Challenges surrounding the existence of the great pacific garbage patch show exactly how the environment can suffer when self-interest alone guides decision-making. Individuals acting without consideration for societal consequences collectively contribute to this massive garbage gyre in international waters. Because everyone holds some responsibility for creating the problem, efforts to reduce the damage require collaboration on a global level.
The Overuse of Antibiotics and the Rise of Superbugs
Overuse of antibiotics poses a major threat to global health. When antibiotics are used unnecessarily, they become less effective, kill off good bacteria, weaken the immune system, and lead to the development of drug-resistant bacteria. These drug-resistant superbugs have enormous potential for harm, with the death toll from antimicrobial infections expected to reach 10 million in 2050.
Various individual actors contribute to the overuse of this common resource. In the medical field, antibiotics are overprescribed. Many patients request antibiotics just in case they have a bacterial infection, rather than waiting to see if the treatment is appropriate. And doctors sometimes prescribe antibiotics to avoid getting hit with malpractice suits.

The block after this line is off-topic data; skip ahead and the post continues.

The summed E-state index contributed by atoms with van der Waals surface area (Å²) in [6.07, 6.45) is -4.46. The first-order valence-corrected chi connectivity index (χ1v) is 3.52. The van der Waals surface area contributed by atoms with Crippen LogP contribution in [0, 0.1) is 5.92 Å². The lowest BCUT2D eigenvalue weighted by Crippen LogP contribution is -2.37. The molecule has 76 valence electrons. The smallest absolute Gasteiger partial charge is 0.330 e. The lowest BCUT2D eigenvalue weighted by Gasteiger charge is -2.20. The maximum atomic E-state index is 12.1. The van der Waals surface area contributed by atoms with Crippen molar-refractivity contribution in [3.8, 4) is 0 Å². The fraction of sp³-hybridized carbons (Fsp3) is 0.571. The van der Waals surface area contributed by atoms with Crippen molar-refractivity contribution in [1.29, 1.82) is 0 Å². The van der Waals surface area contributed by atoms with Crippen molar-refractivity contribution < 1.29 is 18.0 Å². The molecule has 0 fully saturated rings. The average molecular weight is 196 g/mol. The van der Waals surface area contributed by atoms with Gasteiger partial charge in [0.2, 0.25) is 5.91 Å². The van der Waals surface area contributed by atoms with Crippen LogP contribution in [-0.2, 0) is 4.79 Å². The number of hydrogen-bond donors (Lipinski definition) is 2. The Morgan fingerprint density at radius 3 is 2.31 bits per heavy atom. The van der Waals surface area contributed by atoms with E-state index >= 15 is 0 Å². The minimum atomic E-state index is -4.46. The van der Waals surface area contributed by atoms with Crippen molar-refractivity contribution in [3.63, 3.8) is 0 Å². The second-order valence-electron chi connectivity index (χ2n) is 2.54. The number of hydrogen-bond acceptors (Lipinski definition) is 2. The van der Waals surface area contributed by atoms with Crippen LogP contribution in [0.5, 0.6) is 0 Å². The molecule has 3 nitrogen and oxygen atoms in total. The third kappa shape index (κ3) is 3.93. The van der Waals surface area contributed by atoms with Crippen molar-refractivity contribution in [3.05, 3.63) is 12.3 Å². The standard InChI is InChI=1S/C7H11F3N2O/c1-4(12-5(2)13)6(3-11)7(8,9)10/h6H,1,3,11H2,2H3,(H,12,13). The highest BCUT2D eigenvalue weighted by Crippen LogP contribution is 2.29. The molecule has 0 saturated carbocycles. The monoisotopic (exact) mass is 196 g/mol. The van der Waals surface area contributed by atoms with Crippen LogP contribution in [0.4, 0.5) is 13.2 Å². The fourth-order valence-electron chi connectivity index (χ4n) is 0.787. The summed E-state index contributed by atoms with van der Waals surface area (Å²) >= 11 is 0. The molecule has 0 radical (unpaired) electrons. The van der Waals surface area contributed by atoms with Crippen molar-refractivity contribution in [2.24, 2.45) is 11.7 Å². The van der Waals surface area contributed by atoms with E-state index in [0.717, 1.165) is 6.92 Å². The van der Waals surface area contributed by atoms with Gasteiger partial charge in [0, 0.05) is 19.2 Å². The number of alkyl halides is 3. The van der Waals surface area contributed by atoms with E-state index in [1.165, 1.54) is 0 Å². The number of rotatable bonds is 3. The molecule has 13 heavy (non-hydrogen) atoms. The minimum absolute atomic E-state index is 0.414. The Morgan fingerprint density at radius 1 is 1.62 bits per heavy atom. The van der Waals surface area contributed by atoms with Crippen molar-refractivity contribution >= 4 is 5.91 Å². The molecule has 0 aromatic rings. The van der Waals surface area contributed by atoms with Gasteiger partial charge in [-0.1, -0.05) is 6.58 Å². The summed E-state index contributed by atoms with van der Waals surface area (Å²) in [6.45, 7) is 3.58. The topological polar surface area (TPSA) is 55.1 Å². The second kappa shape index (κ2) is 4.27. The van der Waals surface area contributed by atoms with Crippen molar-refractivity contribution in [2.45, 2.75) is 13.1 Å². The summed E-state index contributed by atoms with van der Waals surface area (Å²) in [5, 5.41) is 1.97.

Antibiotic overuse also has huge ties to farming. In the United States, 70% of antibiotics are used for agriculture. Instead of reserving antibiotics for treatment of sick animals, farmers use the drugs to promote growth in livestock and to prevent infections that occur in unsanitary living conditions. These decisions improve farmers’ individual opportunity for profit to the detriment of society as a whole.
How to Avoid the Tragedy of the Commons
In all these examples of the tragedy of the commons, collaborative effort is key to sustainable management of common resources. Balancing concern for the well-being and interests of individuals with concern for the well-being of the group and of the shared environment can create healthier long-term outcomes for everyone.
Image Credits: Coronavirus Panic shopping, Ntuc super store, Singapore by cattan2011 is licensed under CC BY 2.0; Shallow well, Thailand by Water Alternatives is licensed under CC BY 2.0; Traffic Jam by lorenz.markus97 is licensed under CC BY 2.0; Marine litter. A colourful reminder of a huge environmental problem. by Bo Eide is licensed under CC BY-NC-ND 2.0; Pig-palooza by Adam Fagen is licensed under CC BY-NC-SA 2.0